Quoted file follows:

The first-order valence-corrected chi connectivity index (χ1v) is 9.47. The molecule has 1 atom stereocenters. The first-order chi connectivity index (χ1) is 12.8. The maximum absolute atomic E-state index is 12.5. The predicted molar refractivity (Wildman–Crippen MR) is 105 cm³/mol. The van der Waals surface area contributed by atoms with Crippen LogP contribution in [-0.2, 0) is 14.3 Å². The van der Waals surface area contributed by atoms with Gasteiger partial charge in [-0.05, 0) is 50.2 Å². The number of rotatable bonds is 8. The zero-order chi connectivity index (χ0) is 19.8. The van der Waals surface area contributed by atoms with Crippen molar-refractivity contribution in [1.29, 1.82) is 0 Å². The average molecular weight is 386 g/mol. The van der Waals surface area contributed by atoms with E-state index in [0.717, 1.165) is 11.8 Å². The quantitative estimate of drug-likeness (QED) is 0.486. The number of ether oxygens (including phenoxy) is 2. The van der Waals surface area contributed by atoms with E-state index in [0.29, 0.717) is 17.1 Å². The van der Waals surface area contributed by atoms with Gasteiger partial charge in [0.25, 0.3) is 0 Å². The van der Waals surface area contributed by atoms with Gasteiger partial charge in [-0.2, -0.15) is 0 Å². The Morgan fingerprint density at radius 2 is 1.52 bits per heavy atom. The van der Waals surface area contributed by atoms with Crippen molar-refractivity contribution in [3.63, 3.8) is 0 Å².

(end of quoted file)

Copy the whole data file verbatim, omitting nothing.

The first-order valence-corrected chi connectivity index (χ1v) is 9.47. The molecule has 1 atom stereocenters. The first-order chi connectivity index (χ1) is 12.8. The maximum absolute atomic E-state index is 12.5. The predicted molar refractivity (Wildman–Crippen MR) is 105 cm³/mol. The van der Waals surface area contributed by atoms with Crippen LogP contribution in [-0.2, 0) is 14.3 Å². The van der Waals surface area contributed by atoms with Gasteiger partial charge in [-0.05, 0) is 50.2 Å². The number of rotatable bonds is 8. The zero-order chi connectivity index (χ0) is 19.8. The van der Waals surface area contributed by atoms with Crippen molar-refractivity contribution in [1.29, 1.82) is 0 Å². The average molecular weight is 386 g/mol. The van der Waals surface area contributed by atoms with E-state index in [0.717, 1.165) is 11.8 Å². The quantitative estimate of drug-likeness (QED) is 0.486. The number of ether oxygens (including phenoxy) is 2. The van der Waals surface area contributed by atoms with E-state index in [0.29, 0.717) is 17.1 Å². The van der Waals surface area contributed by atoms with Gasteiger partial charge in [0.25, 0.3) is 0 Å². The van der Waals surface area contributed by atoms with Gasteiger partial charge in [-0.2, -0.15) is 0 Å². The Morgan fingerprint density at radius 2 is 1.52 bits per heavy atom. The van der Waals surface area contributed by atoms with Crippen molar-refractivity contribution in [3.63, 3.8) is 0 Å².